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the new myww+ gives you more of what you need to help you lose weight! more simplicity with the what's in your fridge? recipe feature. and more motivation with on-demand workout classes. the new myww+. join today for 40% off, plus our kitchen essentials kit! there is a debate on capitol hill right now aboutmepeachmentd whether or not you think president trump could should be convicted. republicans don't think he should be impeachened and also can't agree on the reason why. there are 20 reasons. 20. they sight for skipping the whole thing.
reason one. saying it's unconstitutional. >> a moot point. >> no constitutional provision committing impeachment for sole purpose of removing them from running in it's office mplgs em pooch a man out of office for express purpose making sure he can never run again. i think it's unconstitutional. >> constitutionally sketchy. >> most legal scholars say it is constitution. they cite precedent to impeach someone once they've left office. plus plus, it would prevent them from holding office again. only permissible to punish sitting officials if would incentivize ends of a president's term to do things without fear of recourse like inciting a riot two weeks before election day and going la-de-da into normal life. trump's just a normal guy now. >> donald trump holds none of the positions listed in the constitution. she a private citizen. >> president trump is a private
citizen. why would you spend your time on this? >> now, the house including ten republicans did not impeach a private citizen. they impeached a sitting president who wasn't a private citizen when he incited the attack that left five people dead including one capitol hill police officer. and reason number three. they say that democrats want revenge. >> i think it's petty. i think it is retribution, vindictive. >> it's vindictive, a waste of time. >> of course, with the senators calling it revenge, democrats and some republicans, too, call it accountability. also revenge is served cold and the crime scene of the capitol is very much warm. reason four, make life young emcee and bust a move. >> i mean, move on. >> coin a phrase, i think it's time to move on. >> it's an odd argument he wants to thank you next, a failed coup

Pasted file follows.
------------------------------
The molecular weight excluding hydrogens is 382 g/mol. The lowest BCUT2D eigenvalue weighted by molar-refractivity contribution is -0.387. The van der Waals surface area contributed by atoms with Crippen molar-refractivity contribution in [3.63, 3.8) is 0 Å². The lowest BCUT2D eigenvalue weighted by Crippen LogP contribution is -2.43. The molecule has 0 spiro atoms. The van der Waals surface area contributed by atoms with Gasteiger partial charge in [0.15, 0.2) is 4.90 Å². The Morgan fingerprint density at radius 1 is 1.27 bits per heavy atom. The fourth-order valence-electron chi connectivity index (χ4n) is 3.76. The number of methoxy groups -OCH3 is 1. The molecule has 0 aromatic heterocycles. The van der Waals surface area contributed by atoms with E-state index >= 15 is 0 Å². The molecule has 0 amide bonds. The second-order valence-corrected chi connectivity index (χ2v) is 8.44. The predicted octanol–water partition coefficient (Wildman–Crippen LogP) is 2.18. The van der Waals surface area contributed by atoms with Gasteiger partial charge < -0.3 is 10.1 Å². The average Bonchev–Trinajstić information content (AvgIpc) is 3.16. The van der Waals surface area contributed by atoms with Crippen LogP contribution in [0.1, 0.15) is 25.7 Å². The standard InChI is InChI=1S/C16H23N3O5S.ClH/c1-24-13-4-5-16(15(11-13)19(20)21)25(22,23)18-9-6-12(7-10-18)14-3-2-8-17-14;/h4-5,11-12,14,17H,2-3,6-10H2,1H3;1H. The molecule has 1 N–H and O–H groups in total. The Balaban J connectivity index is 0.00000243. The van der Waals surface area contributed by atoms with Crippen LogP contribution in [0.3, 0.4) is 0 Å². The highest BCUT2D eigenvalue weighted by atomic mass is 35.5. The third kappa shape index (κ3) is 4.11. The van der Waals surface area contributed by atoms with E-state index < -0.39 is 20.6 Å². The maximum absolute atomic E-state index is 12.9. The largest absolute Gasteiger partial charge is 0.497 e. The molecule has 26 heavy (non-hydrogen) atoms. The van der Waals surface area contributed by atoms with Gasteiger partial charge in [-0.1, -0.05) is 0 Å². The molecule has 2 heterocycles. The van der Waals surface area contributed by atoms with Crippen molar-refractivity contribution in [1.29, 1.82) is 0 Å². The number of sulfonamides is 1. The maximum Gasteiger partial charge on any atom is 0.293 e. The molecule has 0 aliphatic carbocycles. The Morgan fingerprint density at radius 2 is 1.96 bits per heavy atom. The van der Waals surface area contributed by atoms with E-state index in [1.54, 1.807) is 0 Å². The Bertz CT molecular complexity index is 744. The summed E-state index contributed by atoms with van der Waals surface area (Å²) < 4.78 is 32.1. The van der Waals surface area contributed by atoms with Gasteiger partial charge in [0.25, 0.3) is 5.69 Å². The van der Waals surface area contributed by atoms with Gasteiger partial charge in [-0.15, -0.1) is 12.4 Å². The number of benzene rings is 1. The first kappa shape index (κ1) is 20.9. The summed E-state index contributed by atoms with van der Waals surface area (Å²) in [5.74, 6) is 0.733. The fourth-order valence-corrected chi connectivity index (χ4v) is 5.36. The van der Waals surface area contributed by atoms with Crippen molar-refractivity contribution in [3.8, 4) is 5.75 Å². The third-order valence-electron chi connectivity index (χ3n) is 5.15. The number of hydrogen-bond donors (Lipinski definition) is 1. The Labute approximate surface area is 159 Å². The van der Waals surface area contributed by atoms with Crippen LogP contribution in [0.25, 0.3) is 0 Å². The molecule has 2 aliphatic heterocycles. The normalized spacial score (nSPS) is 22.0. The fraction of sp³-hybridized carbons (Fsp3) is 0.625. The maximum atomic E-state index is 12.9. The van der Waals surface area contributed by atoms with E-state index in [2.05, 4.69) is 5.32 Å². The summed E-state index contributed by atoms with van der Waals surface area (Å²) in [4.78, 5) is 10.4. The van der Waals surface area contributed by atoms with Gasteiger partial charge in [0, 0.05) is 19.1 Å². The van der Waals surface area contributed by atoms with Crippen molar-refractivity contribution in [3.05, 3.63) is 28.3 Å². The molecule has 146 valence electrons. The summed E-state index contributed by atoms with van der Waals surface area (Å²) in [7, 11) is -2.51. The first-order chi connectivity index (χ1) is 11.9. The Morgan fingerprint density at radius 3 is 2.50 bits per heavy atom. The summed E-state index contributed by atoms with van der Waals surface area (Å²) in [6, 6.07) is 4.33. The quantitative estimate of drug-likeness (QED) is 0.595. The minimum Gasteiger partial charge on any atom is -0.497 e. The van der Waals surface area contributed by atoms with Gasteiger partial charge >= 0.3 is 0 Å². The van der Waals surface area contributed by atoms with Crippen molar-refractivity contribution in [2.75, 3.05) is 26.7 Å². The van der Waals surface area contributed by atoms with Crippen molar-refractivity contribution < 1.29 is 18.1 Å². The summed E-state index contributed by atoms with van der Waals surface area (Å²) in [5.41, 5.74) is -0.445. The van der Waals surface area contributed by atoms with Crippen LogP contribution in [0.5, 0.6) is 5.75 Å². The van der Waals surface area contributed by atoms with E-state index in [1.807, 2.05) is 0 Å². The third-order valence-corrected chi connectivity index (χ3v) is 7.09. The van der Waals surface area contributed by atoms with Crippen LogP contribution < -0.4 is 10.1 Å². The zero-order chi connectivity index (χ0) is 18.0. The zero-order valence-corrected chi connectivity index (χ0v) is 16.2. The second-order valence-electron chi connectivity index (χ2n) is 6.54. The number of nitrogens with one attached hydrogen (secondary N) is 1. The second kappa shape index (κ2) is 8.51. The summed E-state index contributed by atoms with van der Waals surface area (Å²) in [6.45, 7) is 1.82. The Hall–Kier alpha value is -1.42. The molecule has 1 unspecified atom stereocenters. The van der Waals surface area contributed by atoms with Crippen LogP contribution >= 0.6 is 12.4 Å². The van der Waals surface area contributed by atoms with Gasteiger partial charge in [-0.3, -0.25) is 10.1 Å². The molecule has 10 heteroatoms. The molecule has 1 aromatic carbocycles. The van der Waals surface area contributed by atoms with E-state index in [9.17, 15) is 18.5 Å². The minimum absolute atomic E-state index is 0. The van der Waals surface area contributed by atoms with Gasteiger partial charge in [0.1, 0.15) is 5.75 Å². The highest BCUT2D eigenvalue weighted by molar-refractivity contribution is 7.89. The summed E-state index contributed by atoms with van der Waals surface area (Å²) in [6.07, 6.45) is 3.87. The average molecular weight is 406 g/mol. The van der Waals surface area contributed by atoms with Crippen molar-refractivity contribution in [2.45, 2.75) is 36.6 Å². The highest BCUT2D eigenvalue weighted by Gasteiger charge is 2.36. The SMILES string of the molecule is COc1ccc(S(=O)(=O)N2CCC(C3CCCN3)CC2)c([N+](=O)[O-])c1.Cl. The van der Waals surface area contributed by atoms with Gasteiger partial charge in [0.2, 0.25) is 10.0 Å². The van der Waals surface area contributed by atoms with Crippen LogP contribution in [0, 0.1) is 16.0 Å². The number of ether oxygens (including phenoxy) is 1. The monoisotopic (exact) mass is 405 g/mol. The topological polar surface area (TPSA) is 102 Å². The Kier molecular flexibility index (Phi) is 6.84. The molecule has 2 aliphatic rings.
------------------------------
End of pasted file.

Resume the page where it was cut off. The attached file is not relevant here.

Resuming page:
attempt endeangers their lives. reason five, call it the give a guy a break argument. this from nikki haley. >> the actions of the president postjanuary th, postelection were not great. i mean, at some point, i mean, give the man a break. >> not great is how you describe lousy take-out. not a deadly insurrection it's a the capitol. nikki haley has a track record of giving trump a break even after saying things like this. >> i will not stop until we fight a man that chooses not to disavow the kkk, that is not a part of our party. that's not who we want as president. >> but i have to tell you, donald trump is everything i taught my children not to do in kindergarten. >> reason number six, everyone's to blame. so he can't be the only one to blame. let's call this one the kevin mccarthy goes full oprah. you get blame and you get some
blame and you get some blame. >> the president bears responsibility for wednesday's attack on congress by mob rioters. >> i don't believe he provoked it if you listen to what he said at the rally. >> i also think everybody across this country has some responsibility. >> and then there is reason number seven. that it will enflame the country. >> instead of moving forward as a unifying force, majority in the house is choosing to divide us further. >> the idea they're going to do impeachment is not going to bring our country together. it's only dividing our country. >> lawmakers fine with dividing the country and exacerbating tensions encouraging or enabling or ignoring the belief of many americans, that their votes didn't count, and that the election was stolen. without any tangible proof. reason number eight. it's too soon. you know, the can't we just talk about it first part of the breakup? >> i oppose this rushed impeachment brought forward
without a single hearing. >> reason number nine, the stalker defense. >> they're going to do it. again. they've been obsessed with it. it is truly an obsession. >> from the congressman from ohio who stands donald trump, who went on fox in december said he believed trump won the election, it's that kind of cheerleading that got him a medal of freedom award as the president was going out the door. then reason number ten. that it's too historic. never been done before. >> this is unprecedented. there's no clearly marked path for navigating an impeachment trial for somebody who's no longer president. >> also unprecedented thashs in 2021 a violent mob incited by the sitting president attacked one of the most secure buildings on the planet and attacked the very same police officers who whisked these lawmakers to safety. reason number 11 also from the senator from texas.